Application of Spectroscopy to Epilepsy
A variety of imaging techniques have been used to characterise the ictal and inter-ictal metabolic abnormalities associated with focal epilepsy. Position emission tomography (PET) and SPECT scanning have demonstrated the inter-ictal focus to be hypoperfused and hypometabolic. Magnetic resonance spectroscopy (MRS) allows the non-invasive measuring of chemicals within the body and can be performed on many conventional MRI systems. MRS exploits the principle that every chemically distinct nucleus in a compound resonates at a slightly different frequency. Nuclear magnetic resonance (NMR) signals from many compounds can be detected simultaneously in one MRS experiment and magnetic resonance spectroscopic imaging (MRSI) with phase encoding has the ability to obtain MRS signals from multiple regions simultaneously. 1H MRS detects N-acetylaspartate (NAA), lactate, choline, creatine/phosphocreatine, and amino acids including glutamate, glutamine, aspartate and taurine. 31P MRS detects phosphocreatine (PCr), ATP, inorganic phosphate (Pi), pH (from the chemical shift of Pi), free Mg2+ (from the chemical shift of ATP), phosphomonoesters (PME), and phosphodiesters (PDE). PCr, ATP, Pi, pH and lactate provide information concerning bioenergetics. PDE, PME and choline provide information regarding lipid metabolism (Matson and Weiner, 1992). MRS studies in animals and in human neonates during seizures have confirmed previously reported alterations in energy metabolism including the depletion of PCr, ATP, and increased Pi, lactate and H+ (Young et al., 1985; Younkin et al., 1986). With the recognised metabolic abnormalities detected by PET and SPECT scanning inter-ictally, we questioned whether or not 1H and 31P MRS could document focal metabolic changes localised to the seizure focus which led to the following pilot studies.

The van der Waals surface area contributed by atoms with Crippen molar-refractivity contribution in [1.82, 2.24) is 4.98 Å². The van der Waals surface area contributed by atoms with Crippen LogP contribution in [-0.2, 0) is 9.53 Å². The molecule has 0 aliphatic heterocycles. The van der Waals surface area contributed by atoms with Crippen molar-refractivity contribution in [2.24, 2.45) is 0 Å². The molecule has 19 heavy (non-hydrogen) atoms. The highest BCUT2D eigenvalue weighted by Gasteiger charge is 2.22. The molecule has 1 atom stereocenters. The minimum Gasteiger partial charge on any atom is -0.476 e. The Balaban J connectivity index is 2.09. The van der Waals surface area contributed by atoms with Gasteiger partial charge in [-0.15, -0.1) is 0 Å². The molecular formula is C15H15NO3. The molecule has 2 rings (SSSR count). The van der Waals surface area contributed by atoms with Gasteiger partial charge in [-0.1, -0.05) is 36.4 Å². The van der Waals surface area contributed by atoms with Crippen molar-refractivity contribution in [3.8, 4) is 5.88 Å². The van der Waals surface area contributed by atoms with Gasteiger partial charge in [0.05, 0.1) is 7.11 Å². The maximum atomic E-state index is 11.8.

KeywordsMagnetic Resonance Spectroscopy Temporal Lobe Epilepsy Nuclear Magnetic Resonance Spectroscopy Seizure Focus Focal Epilepsy
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- Matson, G. B., and Weiner, M. W., 1992, Spectroscopy, in: “MRI,” D. D. Stark, and W. G. Bradley, eds, C. V. Mosby Yearbook, St. Louis.Google Scholar